A thin, sticky colorless film of bacteria called plaque covers teeth. The bacteria produce acids that can attack tooth enamel. When sugary food or liquid remains in the mouth after eating, the bacteria have more time to produce decay-causing acid.
Baby bottle tooth decay is a condition that can destroy the primary teeth of an infant or young child. It occurs when the child’s teeth are frequently exposed to sugary liquids for long periods. These liquids include milk (even breast milk), formula, fruit juice and other sweetened liquids.
Humans have two sets of teeth: primary (baby) and permanent (adult). Some people think that primary teeth are not important because they will eventually fall out to make room for adult teeth. On the contrary, primary teeth “hold” space in the jaw for the permanent teeth. They help the child chew, which is essential for a healthy diet. They help the child learn to pronounce words and give structure to the face. Most importantly, tooth decay in baby teeth is painful, just like it is in adult teeth. Untreated decay can hinder a child's eating, sleeping and performance in school.
By the time a child is born, 20 primary teeth usually have formed inside the gums. The front four teeth typically begin to appear between age six months and one year. Most children have a set of 20 primary teeth by the time they are three years old.
Unfortunately, tooth decay can begin as soon as the teeth emerge. It is the baby’s upper front teeth that are usually affected, but can damage other teeth, too.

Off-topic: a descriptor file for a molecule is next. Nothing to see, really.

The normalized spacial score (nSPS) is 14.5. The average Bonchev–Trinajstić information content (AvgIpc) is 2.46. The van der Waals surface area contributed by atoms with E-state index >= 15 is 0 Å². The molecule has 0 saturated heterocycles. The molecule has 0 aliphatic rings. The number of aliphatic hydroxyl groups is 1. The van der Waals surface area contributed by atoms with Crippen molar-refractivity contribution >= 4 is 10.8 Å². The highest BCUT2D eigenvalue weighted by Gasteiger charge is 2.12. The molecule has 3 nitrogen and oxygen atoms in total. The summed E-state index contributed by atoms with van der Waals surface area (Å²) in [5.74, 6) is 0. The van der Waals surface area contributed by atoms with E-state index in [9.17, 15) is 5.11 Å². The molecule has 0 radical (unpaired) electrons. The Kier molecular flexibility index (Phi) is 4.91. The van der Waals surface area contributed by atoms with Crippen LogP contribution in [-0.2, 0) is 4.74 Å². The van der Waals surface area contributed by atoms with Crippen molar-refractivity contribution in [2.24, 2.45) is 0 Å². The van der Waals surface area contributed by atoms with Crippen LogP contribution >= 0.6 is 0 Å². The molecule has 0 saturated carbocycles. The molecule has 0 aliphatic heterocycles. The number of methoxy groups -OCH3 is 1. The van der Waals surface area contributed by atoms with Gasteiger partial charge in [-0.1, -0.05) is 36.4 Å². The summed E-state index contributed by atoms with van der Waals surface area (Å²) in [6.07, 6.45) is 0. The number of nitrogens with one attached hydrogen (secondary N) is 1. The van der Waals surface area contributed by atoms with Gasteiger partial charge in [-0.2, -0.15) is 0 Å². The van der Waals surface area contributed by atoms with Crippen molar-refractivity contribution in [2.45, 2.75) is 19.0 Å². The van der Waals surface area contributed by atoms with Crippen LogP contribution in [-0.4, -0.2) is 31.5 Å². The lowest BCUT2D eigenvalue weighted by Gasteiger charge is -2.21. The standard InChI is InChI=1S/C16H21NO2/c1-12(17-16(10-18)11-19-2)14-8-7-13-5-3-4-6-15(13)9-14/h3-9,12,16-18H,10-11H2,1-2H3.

Decay in the primary teeth can also harm the erupting permanent teeth that are still growing inside the gums. Even though they’re not visible until the child is about six years old, the permanent teeth begin to develop tooth enamel as early as three to four months after birth. Disease can spread to the hidden permanent teeth. And the decay can be associated with general health problems in some children.
If primary teeth are lost prematurely, the emerging adult teeth may shift, resulting in an irregular bite that could require additional treatment. If primary teeth are kept healthy until they’re ready to fall out on their own, there is a better chance of the adult teeth erupting in normal alignment.
If you choose to consume sugary foods and drinks, do so with meals. Saliva production increases during meals and helps neutralize acid production and rinse food particles from the mouth.
Limit between-meal snacks. If you crave a snack, choose nutritious foods, and consider chewing sugarless gum afterward. Sugarless gum increases saliva flow and helps wash out food and decay-producing acid.
Drink more water. Consuming optimally fluoridated water can help prevent tooth decay. If you’re choosing bottled water, check the label for the fluoride content.
Brush your teeth twice daily and floss daily with ADA-Accepted dental products.
See your dentist regularly.
Periodontal disease (also known as gum disease) is an infection of the gum and bone that hold teeth in place.